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Save this Marriage

Post Partum Depression and Mother-in-Law Issues

April 29, 2008

We live in an age where there is an abundance of information and awareness about so many aspects of our emotional lives. One of those is regarding "post partum depression" (PPD), a type of depression that can occur following the birth of a child - sometimes appearing within days of the birth, and sometimes not until months later. The new mom, often overwhelmed with the hormonal and emotional changes, may find herself lost and afraid, unable to cope with the added responsibilities and expectations. PPD can appear in many degrees, from mild to severe. Usually there is the added guilt of feeling so low when she "should" feel joyful for the miracle of birth and a healthy baby. Needless to say, this condition often wreaks havoc on family harmony.

Such was the situation with Chaya who came into my office with her husband, Moshe, to seek help for her depression. They had 3 children under 5, the newborn being 2 months old. She reports that since the baby's birth, she has not "gotten back to herself" - indeed, she finds herself crying a lot during the day; feeling like she has to "walk through molasses" to complete even a simple task. Everything seems to be a struggle. Even praying, which used to be a source of comfort and strength, now is difficult. Indeed, she feels afraid, misunderstood and, in her words, "abandoned by G‑d."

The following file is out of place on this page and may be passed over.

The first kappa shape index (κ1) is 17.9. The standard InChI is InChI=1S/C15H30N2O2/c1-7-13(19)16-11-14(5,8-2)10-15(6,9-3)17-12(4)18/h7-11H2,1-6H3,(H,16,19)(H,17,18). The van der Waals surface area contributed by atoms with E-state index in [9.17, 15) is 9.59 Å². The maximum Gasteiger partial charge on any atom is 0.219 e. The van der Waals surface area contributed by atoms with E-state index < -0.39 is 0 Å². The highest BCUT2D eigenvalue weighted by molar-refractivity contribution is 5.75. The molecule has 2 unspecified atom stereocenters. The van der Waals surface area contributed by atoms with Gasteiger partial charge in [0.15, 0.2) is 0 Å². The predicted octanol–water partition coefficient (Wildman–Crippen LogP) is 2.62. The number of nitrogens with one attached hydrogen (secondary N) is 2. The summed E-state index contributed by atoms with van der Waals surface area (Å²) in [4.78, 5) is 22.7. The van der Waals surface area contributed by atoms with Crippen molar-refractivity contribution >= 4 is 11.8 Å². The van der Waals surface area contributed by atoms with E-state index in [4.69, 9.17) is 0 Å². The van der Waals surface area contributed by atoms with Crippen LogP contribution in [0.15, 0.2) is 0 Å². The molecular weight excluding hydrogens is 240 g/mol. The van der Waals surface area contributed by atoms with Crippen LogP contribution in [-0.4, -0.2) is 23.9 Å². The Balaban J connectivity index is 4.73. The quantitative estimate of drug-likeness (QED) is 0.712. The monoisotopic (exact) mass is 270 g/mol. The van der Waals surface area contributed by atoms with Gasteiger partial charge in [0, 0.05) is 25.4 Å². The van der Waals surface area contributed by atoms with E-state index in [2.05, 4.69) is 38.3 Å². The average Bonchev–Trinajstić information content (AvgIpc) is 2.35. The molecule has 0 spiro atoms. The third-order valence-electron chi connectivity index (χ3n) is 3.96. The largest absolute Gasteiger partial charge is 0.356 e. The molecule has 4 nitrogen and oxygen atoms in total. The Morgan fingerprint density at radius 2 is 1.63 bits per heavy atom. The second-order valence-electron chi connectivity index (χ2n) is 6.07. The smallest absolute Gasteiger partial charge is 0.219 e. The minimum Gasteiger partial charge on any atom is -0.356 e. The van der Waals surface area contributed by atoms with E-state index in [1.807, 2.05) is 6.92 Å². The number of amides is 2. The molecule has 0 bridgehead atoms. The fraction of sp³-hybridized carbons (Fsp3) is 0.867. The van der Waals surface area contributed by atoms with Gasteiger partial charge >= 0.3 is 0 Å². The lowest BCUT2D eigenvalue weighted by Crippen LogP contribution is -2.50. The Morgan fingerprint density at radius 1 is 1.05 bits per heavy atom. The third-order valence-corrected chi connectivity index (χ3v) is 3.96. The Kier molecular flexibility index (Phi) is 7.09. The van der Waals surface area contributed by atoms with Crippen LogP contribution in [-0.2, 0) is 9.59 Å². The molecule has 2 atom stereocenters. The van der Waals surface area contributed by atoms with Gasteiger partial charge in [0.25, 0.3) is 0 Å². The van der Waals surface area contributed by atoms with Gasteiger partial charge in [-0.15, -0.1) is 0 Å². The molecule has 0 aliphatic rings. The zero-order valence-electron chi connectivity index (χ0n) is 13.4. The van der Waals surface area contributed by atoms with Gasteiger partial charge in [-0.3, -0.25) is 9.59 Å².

Moshe is frustrated with his wife's struggle. Although he tries to be sympathetic, he often feels it's "all in her head" - and he wishes she could just somehow "snap out of her bad mood." He reports that they have just moved into a beautiful new apartment. She has everything to be grateful for. And he simply can't understand why, with this child, her recovery is taking so long. In an effort to help his wife feel better, and on the advice of well-meaning friends and relatives, he encouraged Chaya to see a psychiatrist and get some medication. Chaya was upset about having to take pills, and is despondent over the fact that this birth was so different than the other two.

In helping this couple cope with the present crisis, I first stressed the importance of understanding what PPD is all about. I emphasized that fact that although Chaya had not experienced PPD with her other two children, every birth is different. And that PPD is not only a normal human response, but actually quite common. However, because it causes such guilt and self-blame, it often goes unreported and untreated, until, in severe cases, medication is warranted. It makes sense that Chaya would feel "abandoned" – but her reaching out for help, and her willingness to find answers, were already the beginning of the healing process.